Electrospinning is a simple process for making very thin fibers. In principle an syringe pump attached to a small nozzle, a conductive collector, and a high voltage power source in between is enough to turn a liquefied polymer into a nanofibeR. The unique features associated with electrospun nanofibers make them attractive for a variety of products and applications in different fields.
Despite the simplicity of the process at first glance, the physics involved is actually rather complex. There are numerous material parameters and processing conditions that affect the electrospinning result. Optimizing all these parameters for a specific application requires in-depth knowledge of – and practical experience with – the electrospinning process. Furthermore, the electrospinning equipment used should provide optimal control over the relevant parameters while keeping interference with the process to a minimum.
Interest in nanofibers has increased rapidly over the past decade. At first mainly from a scientific perspective, but nowadays there is also a strong industrial interest in nanofibers and their applications, because of the unique characteristics of these ultra-thin fibers, their nanoscale surface area and relatively defect-free molecular structure. These properties open the way towards applications like drug delivery, tissue engineering, air and water filtration, high-performance textiles, photonics and electronics, high-strength fibers and composites, energy storage and conversion and many others.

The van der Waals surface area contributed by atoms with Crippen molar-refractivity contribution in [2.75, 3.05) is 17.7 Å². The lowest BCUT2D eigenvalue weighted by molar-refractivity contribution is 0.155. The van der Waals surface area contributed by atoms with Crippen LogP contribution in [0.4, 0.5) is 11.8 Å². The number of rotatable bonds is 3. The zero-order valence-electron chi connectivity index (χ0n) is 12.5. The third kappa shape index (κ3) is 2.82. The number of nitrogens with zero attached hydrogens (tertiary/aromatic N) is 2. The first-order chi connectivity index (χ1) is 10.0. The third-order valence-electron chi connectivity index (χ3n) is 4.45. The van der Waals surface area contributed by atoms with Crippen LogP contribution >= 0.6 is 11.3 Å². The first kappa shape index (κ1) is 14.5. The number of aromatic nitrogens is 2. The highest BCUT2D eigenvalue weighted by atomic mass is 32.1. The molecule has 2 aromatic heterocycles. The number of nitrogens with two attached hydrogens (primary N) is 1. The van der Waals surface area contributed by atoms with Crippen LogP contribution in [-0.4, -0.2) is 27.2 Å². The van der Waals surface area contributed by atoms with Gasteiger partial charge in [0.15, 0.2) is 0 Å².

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A strong driver in the scientific advancement of electrospinning has been the significant research effort in tissue engineering. Electrospinning has proven itself as the technique of choice for making a wide variety of tissue engineering scaffolds. The rising average age of the global population, the rapid progression with electrospun scaffolds and tissue engineering technology and the predicted market size of 27 billion by 2018 make it obvious that electrospinning has a future in the biomedical market.
Electrospraying is variant of electrospinning. The basic difference between these two processes lies in the solution viscosity, producing droplets or a fine aerosol of particles rather then fibers. These droplets can be small down to nanometers, and their charge and size can be controlled by voltage and flow rate. This technique is also applicable with the electrospinning equipment from IME Technologies.
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In the group of Prof. Dr. Christian Clasen from the Department of Chemical Engineering at the KU Leuven in Belgium aims to understand the flow and mass transfer phenomena on the micro-time and micro-dimensional scale…Read more